Georgia Clark

Surreal Summer in the City
Clubbed Thumb presents a summer series of hilarious, weird and peculiar Off Broadway plays.

Clubbed Thumb's Summerwork series
The Ohio Theatre, 66 Wooster Street, Soho, New York
June 6th – June 26th, 8pm (See website to confirm performances)
Tickets $15/ $18 More info:

New play "Dot" is set in that kind of Florida town that makes you wonder: Is this TV, a book, or maybe even a cabaret? Photo by Heather Phelps-Lipton.

The Obie-award winning Clubbed Thumb is gearing up to launch their quirky off-Broadway summer series in Soho. It's their 15th annual Summerworks festival, a selection of new work that's known for being, well, a little odd. This year sees "Dot" by Kate E. Ryan, "Five Genocides" by Samuel D. Hunter and "The Small" by Anne Washburn find their feet at the Ohio Theater. We spoke to Artistic Director Maria Striar about this year's plays, imagination as theme, and why the pipeline between the underground and the mainstream is "kind of broken."

Q. Tell us a little about what appeals to you about the play in this year's Summerworks program.
A. They are moving and funny and formally odd. Each play is going to result in such a different piece of theater. In each play, the characters struggle with how to lead one's life, and for good or bad, their imaginations are one of the tools they use to survive. Oh, and each play features as least one off-stage dog.

Q. It's been said that if "New York has been a fruitful and exciting place to be a playwright in the last decade, Clubbed Thumb can claim a real share of the credit." Can you explain a little about your selection process?
A. Some plays cry out for the next level of creative collaboration—which invite the contribution of director, designers, and actors, but do not dictate the parameters of this participation.

Q. What's a typical Clubbed Thumb audience member/ fan like?
A. Someone who finds challenge a pleasure. Our audiences are super game for formally complicated material, and generous in general. Even when something doesn't quite work, they are trying to figure out what was being reached for, what approaches were used, why it didn't work. I would wish this audience for anyone working in theater—just the best.

15th annual Summerworks festival at The Ohio Theatre.

Q. What are the greatest challenges in running a program like Clubbed Thumb?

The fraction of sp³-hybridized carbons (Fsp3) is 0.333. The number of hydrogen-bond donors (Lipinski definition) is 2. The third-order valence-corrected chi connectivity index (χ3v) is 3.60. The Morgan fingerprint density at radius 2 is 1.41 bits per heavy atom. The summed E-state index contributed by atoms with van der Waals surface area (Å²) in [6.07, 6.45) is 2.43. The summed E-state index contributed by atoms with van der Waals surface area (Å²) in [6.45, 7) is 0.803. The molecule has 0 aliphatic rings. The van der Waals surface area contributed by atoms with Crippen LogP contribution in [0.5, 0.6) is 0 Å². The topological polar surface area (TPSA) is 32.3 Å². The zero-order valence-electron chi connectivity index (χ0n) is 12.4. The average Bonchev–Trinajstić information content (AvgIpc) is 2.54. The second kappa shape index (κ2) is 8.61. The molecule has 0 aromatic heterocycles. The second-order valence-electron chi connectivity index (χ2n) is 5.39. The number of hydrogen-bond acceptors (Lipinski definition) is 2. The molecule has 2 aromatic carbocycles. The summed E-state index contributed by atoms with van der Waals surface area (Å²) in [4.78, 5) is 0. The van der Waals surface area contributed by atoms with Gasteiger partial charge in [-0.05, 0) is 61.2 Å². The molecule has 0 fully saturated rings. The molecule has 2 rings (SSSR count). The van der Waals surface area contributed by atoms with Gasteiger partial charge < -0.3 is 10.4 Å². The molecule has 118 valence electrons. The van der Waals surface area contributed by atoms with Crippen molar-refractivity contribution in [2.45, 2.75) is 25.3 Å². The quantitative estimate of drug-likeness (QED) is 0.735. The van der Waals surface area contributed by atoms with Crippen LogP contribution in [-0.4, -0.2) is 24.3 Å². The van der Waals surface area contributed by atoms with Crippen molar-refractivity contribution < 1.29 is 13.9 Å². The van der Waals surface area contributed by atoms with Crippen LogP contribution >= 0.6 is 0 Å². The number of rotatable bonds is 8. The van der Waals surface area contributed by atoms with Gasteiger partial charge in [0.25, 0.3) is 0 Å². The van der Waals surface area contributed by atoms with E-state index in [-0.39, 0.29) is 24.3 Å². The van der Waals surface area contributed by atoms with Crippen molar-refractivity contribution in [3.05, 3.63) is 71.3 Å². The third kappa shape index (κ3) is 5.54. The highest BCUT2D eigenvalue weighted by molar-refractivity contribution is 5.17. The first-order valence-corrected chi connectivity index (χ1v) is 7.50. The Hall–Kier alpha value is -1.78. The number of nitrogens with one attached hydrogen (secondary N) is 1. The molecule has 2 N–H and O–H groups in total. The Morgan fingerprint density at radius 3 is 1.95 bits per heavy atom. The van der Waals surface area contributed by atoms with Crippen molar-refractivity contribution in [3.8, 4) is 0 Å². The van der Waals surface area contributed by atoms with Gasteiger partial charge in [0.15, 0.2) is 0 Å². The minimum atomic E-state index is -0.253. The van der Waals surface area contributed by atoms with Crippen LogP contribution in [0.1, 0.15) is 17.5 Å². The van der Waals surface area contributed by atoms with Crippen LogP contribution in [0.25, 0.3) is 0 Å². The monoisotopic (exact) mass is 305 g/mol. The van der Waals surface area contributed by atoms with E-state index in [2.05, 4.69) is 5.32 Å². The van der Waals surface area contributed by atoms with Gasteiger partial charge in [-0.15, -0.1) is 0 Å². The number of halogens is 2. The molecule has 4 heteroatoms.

A. Money, not having a space, having a full-time staff of two but so much one wants to do… I often feel like we are miniscule one second - when I'm standing in the lobby of a giant regional theater - and gigantic the next - when I'm on a great theater panel, say. It can be disorienting, and a challenge to have the appropriate response to each situation.

Q. In your opinion, how's the underground theater scene doing in NYC and in America as a whole?
A. I'm going to take underground to mean younger artists and companies whose careers are less established and whose affiliations with institutions are nascent.
A lot of awesome work is being made in NYC, which amazes me, because the cost of living and creating work here is really onerous now. But people stay here and keep coming here and we have tons of great playwrights with a diverse array of aesthetics, and a ton of companies doing really engaging devised work.
In the long run the companies are going to have an easier time of it, because they are a more identifiable commodity and can tour, whereas those participating in theater in the more conventional way (as a writer, director, actor, designer) have to work within a system that has not been able to incorporate much of the formal movement of the last fifty years. So the gap between this "underground" work and what is being produced at larger more remunerative institutions is growing, as is the age and income differential between the audiences for "underground" theater and institutionalized theater. So the underground is doing fine, but the pipeline between the underground and the system is kind of broken.


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